Melanoma

An estimated 60,000 new cases of melanoma are diagnosed each year in the United States—about 5% of all new cancer cases. Eight thousand Americans die each year from the disease. For decades, the incidence has been increasing, although that may be the result of more testing. And some recent research suggests that the number of new cases has leveled off in the past few years. About 10% of people who get melanoma have a family history of the disease, suggesting a genetic component. If someone's parent, sibling, or child has had the disease, his or her risk of also getting melanoma is 8- to 12-times greater than someone without an affected first-degree relative. Researchers are looking but haven't yet identified any melanoma genes. (Locked) More »

Recognizing and treating basal cell carcinoma

With summer around the corner, our thoughts and plans naturally turn to outdoor activities and the opportunity to bask in the warmth of the sun. But there's a dark side to the time we spend in the sun — it's called a tan. Despite its association with prosperity, good looks, and good health, a tan in reality is a sign that the sun has damaged the skin cells. For some people, such damage can result in skin cancer. The sun is the chief cause of more than 1.3 million skin cancers each year in the United States. There are three main types. Melanoma is probably the most familiar — not because it's common but because it's so deadly. It accounts for only 4% of skin cancers but 75% of skin cancer deaths. A second type, squamous cell carcinoma, occurs three times more often than melanoma. Although it's less serious, it can metastasize and cause extensive damage. About 3%–4% of people with squamous cell carcinoma die from the disease. By far the most common skin cancer, and the subject of this article, is basal cell (Locked) More »

What does skin cancer look like?

Not all growths on the skin are skin cancer. And not all skin cancers look alike. Pictured below are examples of basal cell and squamous cell carcinoma—together called nonmelanoma skin cancers. But keep in mind there's tremendous variability, even within each type of skin cancer. A nonmelanoma skin cancer can be smooth or crusty or even-colored or pigmented, and the borders may or may not be well defined. You should have a dermatologist look at anything that persists for three or more weeks (or seems to go away then comes back) or bleeds easily. Melanoma, also pictured below, is different in that most arise from an existing mole. But as a melanoma grows, it causes changes that distinguish it from a mole. The warning signs, sometimes referred to as the ABCDs of melanoma, are: Asymmetry (one half doesn't match the other half); Border irregularity (the edges are ragged); Color variability (the pigmentation is uneven, with various colors present); and Diameter (larger than a pencil eraser, or about one-quarter inch across). Some experts have urged that a fifth letter be added: E, for evolving. The idea is that early melanomas often change in appearance, so be on the lookout for changes in size, shape, bleeding, color, and symptoms such as itching or soreness. (Locked) More »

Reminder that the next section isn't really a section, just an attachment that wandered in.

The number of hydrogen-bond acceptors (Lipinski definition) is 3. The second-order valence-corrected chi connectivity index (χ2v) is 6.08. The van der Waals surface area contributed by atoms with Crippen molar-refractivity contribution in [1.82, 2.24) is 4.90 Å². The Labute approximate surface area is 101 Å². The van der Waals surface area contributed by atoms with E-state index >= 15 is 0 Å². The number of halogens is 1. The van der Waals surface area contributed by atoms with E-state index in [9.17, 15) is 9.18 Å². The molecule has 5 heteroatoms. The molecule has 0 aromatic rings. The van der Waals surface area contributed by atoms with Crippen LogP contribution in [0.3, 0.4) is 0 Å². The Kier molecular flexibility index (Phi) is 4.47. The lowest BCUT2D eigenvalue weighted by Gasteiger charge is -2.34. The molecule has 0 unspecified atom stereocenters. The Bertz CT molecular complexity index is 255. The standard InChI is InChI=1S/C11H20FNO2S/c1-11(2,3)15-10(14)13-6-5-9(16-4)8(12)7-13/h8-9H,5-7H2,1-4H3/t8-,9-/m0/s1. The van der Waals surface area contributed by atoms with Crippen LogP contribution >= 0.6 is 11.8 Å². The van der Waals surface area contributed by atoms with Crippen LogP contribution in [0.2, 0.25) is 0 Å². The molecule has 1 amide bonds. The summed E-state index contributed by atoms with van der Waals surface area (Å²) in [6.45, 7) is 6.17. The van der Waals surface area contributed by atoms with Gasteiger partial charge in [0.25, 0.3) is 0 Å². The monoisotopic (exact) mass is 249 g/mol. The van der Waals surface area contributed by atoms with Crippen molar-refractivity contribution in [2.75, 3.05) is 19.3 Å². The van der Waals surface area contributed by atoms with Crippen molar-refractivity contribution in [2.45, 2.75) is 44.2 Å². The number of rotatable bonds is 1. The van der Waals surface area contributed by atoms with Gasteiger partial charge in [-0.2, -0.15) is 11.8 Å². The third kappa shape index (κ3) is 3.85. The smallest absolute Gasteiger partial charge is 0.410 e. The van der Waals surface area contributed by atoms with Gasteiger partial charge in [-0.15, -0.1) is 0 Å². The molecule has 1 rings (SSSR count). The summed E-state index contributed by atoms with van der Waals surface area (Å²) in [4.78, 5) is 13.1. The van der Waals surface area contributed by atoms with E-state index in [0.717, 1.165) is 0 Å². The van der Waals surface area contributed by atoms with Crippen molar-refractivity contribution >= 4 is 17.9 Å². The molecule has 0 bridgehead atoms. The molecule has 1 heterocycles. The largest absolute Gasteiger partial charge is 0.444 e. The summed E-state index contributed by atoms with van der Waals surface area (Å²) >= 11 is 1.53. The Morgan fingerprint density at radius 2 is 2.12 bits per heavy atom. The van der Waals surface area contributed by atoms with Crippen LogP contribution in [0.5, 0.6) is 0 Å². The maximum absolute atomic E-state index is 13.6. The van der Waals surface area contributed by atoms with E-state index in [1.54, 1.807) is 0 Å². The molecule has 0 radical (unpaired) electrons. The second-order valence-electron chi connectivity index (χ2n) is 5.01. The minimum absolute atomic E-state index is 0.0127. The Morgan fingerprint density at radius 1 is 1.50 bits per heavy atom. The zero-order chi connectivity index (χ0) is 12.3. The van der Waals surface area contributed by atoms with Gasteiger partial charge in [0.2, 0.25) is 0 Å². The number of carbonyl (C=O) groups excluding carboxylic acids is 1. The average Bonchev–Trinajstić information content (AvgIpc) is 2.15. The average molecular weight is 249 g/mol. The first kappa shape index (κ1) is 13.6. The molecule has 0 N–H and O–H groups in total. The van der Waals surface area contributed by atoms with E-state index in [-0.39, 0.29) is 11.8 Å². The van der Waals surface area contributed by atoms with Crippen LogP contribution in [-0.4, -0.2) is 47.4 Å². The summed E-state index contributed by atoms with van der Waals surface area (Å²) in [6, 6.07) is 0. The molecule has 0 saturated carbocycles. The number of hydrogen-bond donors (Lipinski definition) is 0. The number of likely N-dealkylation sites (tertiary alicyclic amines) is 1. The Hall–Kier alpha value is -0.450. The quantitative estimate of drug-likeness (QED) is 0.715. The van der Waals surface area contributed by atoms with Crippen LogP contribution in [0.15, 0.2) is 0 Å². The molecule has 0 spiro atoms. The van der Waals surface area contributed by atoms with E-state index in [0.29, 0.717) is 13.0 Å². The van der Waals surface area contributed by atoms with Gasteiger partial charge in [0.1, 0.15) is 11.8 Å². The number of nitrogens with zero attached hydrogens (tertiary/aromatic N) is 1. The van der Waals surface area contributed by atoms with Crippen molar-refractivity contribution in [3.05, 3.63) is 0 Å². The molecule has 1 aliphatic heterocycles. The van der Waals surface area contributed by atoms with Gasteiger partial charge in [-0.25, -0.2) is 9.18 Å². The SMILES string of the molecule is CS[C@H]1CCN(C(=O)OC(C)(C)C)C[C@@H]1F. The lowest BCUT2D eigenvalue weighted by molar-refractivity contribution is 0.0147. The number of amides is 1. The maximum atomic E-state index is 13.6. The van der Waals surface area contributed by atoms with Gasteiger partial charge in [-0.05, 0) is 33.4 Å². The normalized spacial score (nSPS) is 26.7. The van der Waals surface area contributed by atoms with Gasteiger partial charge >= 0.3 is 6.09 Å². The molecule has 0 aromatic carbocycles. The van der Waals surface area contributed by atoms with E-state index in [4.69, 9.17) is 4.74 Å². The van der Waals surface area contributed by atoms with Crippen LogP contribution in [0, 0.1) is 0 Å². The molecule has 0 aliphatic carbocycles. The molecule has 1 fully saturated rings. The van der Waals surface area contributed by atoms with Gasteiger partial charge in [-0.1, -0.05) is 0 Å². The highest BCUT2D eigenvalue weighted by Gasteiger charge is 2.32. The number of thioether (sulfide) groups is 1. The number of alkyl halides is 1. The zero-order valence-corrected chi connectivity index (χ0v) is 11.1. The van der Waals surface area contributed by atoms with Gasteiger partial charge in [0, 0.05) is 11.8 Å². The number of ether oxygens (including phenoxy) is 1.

What is Mohs micrographic surgery

Mohs micrographic surgery is the usual first choice for treating high-risk squamous cell and basal cell skin cancers (and sometimes melanoma) because it offers the best chance of a cure and the best possible cosmetic result. When used to treat a first skin cancer, cure rates five years after Mohs surgery are 97% for squamous cell carcinoma (SCC) and 99% for basal cell carcinoma (BCC)—higher than any other treatment approach. The procedure allows a physician to track down the cancer to its roots and remove it without taking more tissue than is absolutely necessary. Mohs surgeons have specialized skills and training in dermatology, dermatological surgery, pathology, and the Mohs technique. BCC and SCC can grow downward and outward, like the roots of a plant, and may extend further than is visible at the surface. Clinicians consider skin cancers on the central part of face, temple area, and ears to be high-risk because they have the potential to cause disfiguring damage to an eye or ear, the lips, the nose, or the forehead. Skin cancers can also invade tissues such as cartilage, bone, blood vessels, and nerves, which increases risk in certain areas of the head and neck and also the feet and hands. Risk also rises if the tumor is particularly aggressive, has recurred, or is large (greater than 0.2–0.4 inch in high risk areas of the head or face or greater than 0.75 inch for other areas). (Locked) More »

Knees in need

Studies show that knee problems related to arthritis are not alleviated by supplements. Experts advise using a brace, orthotics, good-quality running shoes, and exercise. (Locked) More »

No coughing matter

Experts say many over-the-counter cough medicines are ineffective, and that those suffering from a cold-related cough should take an antihistamine with a nasal decongestant. (Locked) More »

In Brief: Homocysteine: Turns out not to B so simple

A high level of homocysteine was thought to indicate a higher risk of heart attack or stroke. But two studies show that while B vitamins tend to lower homocysteine levels, the risk of cardiovascular disease does not decrease along with them. (Locked) More »

In Brief: Calling it quits

Periodic phone support calls to those trying to quit smoking, in addition to other cessation services, can increase the chance that quitters will not start smoking again. (Locked) More »